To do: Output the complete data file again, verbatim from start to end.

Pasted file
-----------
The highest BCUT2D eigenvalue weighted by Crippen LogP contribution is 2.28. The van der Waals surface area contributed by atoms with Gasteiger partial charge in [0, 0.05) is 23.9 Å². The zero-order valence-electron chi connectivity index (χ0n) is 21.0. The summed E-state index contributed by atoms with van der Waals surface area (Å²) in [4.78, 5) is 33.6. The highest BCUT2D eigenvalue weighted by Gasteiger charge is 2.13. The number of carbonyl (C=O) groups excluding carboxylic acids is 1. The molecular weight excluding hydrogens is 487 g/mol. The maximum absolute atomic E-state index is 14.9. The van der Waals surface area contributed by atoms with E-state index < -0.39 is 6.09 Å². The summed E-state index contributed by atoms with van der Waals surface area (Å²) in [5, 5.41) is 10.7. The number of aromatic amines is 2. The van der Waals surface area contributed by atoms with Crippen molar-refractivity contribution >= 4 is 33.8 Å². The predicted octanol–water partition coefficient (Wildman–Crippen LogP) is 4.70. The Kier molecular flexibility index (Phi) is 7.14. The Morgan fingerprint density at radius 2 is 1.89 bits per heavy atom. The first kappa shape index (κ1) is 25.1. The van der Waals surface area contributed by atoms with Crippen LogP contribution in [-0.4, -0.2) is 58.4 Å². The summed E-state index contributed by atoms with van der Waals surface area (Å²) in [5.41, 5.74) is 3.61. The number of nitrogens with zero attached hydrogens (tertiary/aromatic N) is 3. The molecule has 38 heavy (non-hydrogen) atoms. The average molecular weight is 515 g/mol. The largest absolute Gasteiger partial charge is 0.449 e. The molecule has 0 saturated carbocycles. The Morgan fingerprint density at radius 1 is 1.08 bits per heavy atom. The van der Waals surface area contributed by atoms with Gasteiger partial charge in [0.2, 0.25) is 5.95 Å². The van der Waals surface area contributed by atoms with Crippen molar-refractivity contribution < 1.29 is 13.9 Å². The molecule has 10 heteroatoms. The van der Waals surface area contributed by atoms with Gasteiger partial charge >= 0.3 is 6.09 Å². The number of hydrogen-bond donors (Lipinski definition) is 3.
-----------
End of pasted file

The highest BCUT2D eigenvalue weighted by Crippen LogP contribution is 2.28. The van der Waals surface area contributed by atoms with Gasteiger partial charge in [0, 0.05) is 23.9 Å². The zero-order valence-electron chi connectivity index (χ0n) is 21.0. The summed E-state index contributed by atoms with van der Waals surface area (Å²) in [4.78, 5) is 33.6. The highest BCUT2D eigenvalue weighted by Gasteiger charge is 2.13. The number of carbonyl (C=O) groups excluding carboxylic acids is 1. The molecular weight excluding hydrogens is 487 g/mol. The maximum absolute atomic E-state index is 14.9. The van der Waals surface area contributed by atoms with E-state index < -0.39 is 6.09 Å². The summed E-state index contributed by atoms with van der Waals surface area (Å²) in [5, 5.41) is 10.7. The number of aromatic amines is 2. The van der Waals surface area contributed by atoms with Crippen molar-refractivity contribution >= 4 is 33.8 Å². The predicted octanol–water partition coefficient (Wildman–Crippen LogP) is 4.70. The Kier molecular flexibility index (Phi) is 7.14. The Morgan fingerprint density at radius 2 is 1.89 bits per heavy atom. The first kappa shape index (κ1) is 25.1. The van der Waals surface area contributed by atoms with Crippen LogP contribution in [-0.4, -0.2) is 58.4 Å². The summed E-state index contributed by atoms with van der Waals surface area (Å²) in [5.41, 5.74) is 3.61. The number of nitrogens with zero attached hydrogens (tertiary/aromatic N) is 3. The molecule has 38 heavy (non-hydrogen) atoms. The average molecular weight is 515 g/mol. The largest absolute Gasteiger partial charge is 0.449 e. The molecule has 0 saturated carbocycles. The Morgan fingerprint density at radius 1 is 1.08 bits per heavy atom. The van der Waals surface area contributed by atoms with Gasteiger partial charge in [0.2, 0.25) is 5.95 Å². The van der Waals surface area contributed by atoms with Crippen molar-refractivity contribution < 1.29 is 13.9 Å². The molecule has 10 heteroatoms. The van der Waals surface area contributed by atoms with Gasteiger partial charge >= 0.3 is 6.09 Å². The number of hydrogen-bond donors (Lipinski definition) is 3.